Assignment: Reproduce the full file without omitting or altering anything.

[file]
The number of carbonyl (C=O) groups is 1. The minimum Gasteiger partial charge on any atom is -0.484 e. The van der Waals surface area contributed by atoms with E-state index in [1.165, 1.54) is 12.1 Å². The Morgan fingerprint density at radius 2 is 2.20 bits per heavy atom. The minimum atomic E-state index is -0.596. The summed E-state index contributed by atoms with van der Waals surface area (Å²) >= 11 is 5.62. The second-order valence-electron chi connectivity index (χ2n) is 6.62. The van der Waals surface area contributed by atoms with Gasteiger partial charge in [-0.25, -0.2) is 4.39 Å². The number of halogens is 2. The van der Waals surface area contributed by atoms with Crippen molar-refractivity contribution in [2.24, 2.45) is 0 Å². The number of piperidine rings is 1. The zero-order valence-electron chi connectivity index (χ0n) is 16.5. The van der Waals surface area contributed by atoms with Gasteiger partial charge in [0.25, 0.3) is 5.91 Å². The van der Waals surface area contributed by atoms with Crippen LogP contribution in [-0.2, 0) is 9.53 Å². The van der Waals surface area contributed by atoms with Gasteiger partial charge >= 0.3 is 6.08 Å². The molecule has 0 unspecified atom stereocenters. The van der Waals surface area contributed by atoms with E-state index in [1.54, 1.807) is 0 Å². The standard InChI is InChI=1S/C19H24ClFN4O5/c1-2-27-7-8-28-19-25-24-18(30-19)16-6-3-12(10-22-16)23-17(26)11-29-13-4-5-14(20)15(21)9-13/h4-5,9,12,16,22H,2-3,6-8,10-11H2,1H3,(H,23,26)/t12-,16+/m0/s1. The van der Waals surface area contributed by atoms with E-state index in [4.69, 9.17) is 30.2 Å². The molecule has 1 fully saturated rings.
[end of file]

The number of carbonyl (C=O) groups is 1. The minimum Gasteiger partial charge on any atom is -0.484 e. The van der Waals surface area contributed by atoms with E-state index in [1.165, 1.54) is 12.1 Å². The Morgan fingerprint density at radius 2 is 2.20 bits per heavy atom. The minimum atomic E-state index is -0.596. The summed E-state index contributed by atoms with van der Waals surface area (Å²) >= 11 is 5.62. The second-order valence-electron chi connectivity index (χ2n) is 6.62. The van der Waals surface area contributed by atoms with Gasteiger partial charge in [-0.25, -0.2) is 4.39 Å². The number of halogens is 2. The van der Waals surface area contributed by atoms with Crippen molar-refractivity contribution in [2.24, 2.45) is 0 Å². The number of piperidine rings is 1. The zero-order valence-electron chi connectivity index (χ0n) is 16.5. The van der Waals surface area contributed by atoms with Gasteiger partial charge in [0.25, 0.3) is 5.91 Å². The van der Waals surface area contributed by atoms with Crippen LogP contribution in [-0.2, 0) is 9.53 Å². The van der Waals surface area contributed by atoms with Gasteiger partial charge >= 0.3 is 6.08 Å². The molecule has 0 unspecified atom stereocenters. The van der Waals surface area contributed by atoms with E-state index in [1.54, 1.807) is 0 Å². The standard InChI is InChI=1S/C19H24ClFN4O5/c1-2-27-7-8-28-19-25-24-18(30-19)16-6-3-12(10-22-16)23-17(26)11-29-13-4-5-14(20)15(21)9-13/h4-5,9,12,16,22H,2-3,6-8,10-11H2,1H3,(H,23,26)/t12-,16+/m0/s1. The van der Waals surface area contributed by atoms with E-state index in [4.69, 9.17) is 30.2 Å². The molecule has 1 fully saturated rings.